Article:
Nationwide Building Society has seen half-year profits hold up despite putting aside £139 million for loan losses due to the pandemic.
The mutual lender reported underlying pre-tax profits of £305 million for the six months to September 30, down slightly from £307 million a year earlier.
On a reported basis, half-year pre-tax profits rose 17% to £361 million.
But the group booked a £139 million charge for loans that may not be repaid due to the coronavirus crisis and warned the outlook for the wider economy remains “unpredictable”.
Joe Garner, chief executive of Nationwide, said: “Looking ahead, as and when Government support winds down, it is clear that many more people are likely to lose their jobs and family finances will come under strain.”
He added: “It is very hard to predict what will happen to the economy, jobs and the housing market in the near future as a result of the pandemic and Brexit.
“The scale of interventions to support people and jobs to date has been extensive and will limit the long-term damage, but the outlook remains unpredictable.”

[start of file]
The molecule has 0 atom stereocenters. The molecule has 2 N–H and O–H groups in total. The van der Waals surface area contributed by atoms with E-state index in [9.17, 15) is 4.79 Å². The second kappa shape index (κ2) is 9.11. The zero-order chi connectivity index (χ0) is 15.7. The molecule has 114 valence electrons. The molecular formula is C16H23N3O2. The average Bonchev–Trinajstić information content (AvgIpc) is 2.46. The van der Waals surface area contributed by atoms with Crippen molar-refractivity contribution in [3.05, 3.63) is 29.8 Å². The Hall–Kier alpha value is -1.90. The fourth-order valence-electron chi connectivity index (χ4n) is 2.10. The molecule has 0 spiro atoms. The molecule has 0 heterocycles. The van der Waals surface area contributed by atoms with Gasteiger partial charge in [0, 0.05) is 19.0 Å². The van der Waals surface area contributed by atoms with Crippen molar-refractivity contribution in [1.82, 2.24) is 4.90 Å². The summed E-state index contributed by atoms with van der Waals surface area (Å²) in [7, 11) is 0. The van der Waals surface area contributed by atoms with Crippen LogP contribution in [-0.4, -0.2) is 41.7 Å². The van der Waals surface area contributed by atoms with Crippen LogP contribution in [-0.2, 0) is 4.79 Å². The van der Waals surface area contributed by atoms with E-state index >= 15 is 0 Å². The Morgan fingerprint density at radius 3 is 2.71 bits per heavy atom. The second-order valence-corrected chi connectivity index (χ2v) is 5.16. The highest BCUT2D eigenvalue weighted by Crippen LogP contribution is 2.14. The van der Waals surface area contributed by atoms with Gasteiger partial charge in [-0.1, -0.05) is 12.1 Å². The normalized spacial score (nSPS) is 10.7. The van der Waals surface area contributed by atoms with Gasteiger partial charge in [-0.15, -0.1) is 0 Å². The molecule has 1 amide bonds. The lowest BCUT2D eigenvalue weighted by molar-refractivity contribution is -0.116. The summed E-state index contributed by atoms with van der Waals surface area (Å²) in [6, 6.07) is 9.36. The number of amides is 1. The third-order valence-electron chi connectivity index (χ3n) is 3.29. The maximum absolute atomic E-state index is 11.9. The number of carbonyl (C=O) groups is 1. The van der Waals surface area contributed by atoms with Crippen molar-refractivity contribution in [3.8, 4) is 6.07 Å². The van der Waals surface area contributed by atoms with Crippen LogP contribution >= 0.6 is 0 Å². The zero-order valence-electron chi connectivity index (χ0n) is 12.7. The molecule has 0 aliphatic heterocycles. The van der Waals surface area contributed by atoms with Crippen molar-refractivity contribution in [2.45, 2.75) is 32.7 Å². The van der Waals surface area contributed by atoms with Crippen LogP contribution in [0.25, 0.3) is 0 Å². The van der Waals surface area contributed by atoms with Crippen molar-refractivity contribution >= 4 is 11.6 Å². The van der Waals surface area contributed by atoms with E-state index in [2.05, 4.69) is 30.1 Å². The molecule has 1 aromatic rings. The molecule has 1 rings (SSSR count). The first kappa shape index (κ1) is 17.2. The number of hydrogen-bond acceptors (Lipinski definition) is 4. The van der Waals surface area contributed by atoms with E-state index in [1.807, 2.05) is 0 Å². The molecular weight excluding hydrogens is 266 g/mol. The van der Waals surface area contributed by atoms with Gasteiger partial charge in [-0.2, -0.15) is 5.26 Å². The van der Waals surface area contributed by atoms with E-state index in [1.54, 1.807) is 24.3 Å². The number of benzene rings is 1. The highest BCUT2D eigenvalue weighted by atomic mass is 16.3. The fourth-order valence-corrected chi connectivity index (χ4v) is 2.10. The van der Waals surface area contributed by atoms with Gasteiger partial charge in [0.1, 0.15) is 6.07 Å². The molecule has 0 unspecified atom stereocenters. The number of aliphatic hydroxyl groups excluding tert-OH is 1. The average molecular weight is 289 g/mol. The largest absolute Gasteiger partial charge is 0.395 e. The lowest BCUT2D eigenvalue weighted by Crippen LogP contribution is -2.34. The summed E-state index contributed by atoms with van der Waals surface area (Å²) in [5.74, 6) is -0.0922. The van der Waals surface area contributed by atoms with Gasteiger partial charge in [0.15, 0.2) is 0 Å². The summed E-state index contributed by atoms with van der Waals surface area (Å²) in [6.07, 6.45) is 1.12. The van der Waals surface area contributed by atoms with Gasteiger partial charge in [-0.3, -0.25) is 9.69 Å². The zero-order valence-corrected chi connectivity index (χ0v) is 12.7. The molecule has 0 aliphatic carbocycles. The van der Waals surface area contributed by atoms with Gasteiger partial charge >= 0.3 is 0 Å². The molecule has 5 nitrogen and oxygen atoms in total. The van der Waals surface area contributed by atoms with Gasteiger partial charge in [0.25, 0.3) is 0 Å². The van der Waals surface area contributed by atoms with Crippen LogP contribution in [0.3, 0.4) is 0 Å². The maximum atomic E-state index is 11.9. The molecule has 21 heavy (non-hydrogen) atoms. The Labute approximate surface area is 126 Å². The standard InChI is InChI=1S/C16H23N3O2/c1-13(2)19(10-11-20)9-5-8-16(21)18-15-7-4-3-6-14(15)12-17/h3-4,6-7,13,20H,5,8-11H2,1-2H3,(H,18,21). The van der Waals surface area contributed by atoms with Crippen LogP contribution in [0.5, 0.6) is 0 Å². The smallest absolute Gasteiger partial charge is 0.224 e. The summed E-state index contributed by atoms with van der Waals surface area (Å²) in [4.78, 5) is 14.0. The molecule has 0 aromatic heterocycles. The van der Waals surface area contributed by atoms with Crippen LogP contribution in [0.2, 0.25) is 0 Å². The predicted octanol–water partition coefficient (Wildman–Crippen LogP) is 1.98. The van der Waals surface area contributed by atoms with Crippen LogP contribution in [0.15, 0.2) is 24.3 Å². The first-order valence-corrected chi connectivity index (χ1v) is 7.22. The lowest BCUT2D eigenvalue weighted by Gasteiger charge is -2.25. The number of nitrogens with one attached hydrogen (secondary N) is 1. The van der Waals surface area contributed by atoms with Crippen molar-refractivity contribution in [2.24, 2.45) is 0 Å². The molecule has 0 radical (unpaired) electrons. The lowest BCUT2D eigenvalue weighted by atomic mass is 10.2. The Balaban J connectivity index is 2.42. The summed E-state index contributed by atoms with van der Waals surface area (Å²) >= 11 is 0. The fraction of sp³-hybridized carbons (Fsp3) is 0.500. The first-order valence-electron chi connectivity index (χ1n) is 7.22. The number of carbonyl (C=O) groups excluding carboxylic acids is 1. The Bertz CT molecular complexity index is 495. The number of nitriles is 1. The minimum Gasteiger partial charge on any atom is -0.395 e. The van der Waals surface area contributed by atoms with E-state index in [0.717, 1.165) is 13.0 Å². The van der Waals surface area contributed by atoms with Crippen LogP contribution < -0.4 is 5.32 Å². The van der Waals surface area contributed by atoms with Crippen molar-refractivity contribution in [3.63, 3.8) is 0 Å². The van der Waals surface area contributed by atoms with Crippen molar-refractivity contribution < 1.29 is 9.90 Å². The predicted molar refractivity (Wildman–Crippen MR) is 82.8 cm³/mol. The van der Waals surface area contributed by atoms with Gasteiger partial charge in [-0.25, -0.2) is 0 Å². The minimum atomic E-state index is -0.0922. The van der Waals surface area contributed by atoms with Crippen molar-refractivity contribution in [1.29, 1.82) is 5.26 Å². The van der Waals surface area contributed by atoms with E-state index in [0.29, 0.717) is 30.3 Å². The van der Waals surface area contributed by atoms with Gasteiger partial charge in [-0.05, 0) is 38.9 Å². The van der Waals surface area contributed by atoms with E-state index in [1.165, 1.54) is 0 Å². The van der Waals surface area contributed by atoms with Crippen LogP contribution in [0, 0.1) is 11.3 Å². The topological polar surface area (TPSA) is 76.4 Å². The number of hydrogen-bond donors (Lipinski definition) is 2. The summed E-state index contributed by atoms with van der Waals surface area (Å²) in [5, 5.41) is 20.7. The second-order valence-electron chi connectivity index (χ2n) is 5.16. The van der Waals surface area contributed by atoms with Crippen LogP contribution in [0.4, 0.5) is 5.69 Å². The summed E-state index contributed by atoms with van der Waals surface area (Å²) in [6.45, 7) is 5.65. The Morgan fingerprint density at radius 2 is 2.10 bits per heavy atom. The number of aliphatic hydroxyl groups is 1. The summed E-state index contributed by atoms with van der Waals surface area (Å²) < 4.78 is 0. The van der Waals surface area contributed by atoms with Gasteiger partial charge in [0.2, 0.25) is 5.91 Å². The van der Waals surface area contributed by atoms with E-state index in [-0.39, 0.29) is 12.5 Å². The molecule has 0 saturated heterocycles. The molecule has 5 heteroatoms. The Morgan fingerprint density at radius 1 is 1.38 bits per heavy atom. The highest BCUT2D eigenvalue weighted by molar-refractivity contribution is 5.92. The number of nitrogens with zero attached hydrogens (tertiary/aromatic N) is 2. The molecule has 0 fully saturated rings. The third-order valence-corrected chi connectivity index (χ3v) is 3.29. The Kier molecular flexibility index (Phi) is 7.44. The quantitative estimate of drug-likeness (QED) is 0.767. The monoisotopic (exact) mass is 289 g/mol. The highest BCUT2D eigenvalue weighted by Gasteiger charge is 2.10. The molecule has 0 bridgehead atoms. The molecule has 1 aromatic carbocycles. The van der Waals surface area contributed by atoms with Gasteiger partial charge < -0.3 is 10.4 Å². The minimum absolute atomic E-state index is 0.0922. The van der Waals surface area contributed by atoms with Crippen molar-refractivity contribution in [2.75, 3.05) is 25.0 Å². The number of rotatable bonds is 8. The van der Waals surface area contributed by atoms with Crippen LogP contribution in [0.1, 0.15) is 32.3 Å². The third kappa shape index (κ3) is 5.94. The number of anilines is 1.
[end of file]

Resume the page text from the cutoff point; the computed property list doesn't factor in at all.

The group said the support offered to customers in financial difficulty means the group’s arrears have so far stayed largely steady.
It has provided 246,000 mortgage payment holidays and promised that no-one will lose their home in the next 12 months because of the impact of coronavirus.
It also extended its pledge not to leave any town or city in the UK where it has a branch until at least 2023.
The UK’s second biggest mortgage lender saw net lending – gross loans less redemptions – nearly halve to £1.6 billion in its first half.
But it said the property market boom since the spring lockdown and stamp duty holiday saw approvals surge, with levels in September 39% higher than the 2019 average.
The group’s net interest margin – a key measure for retail lenders – has stabilised after falling for four years as it slashed savings rates following the cut in the bank base rate to 0.1% in response to the pandemic.
Nationwide has also been trimming costs within the business – down by £92 million to £1.03 billion – and said it would look to drive further efficiencies.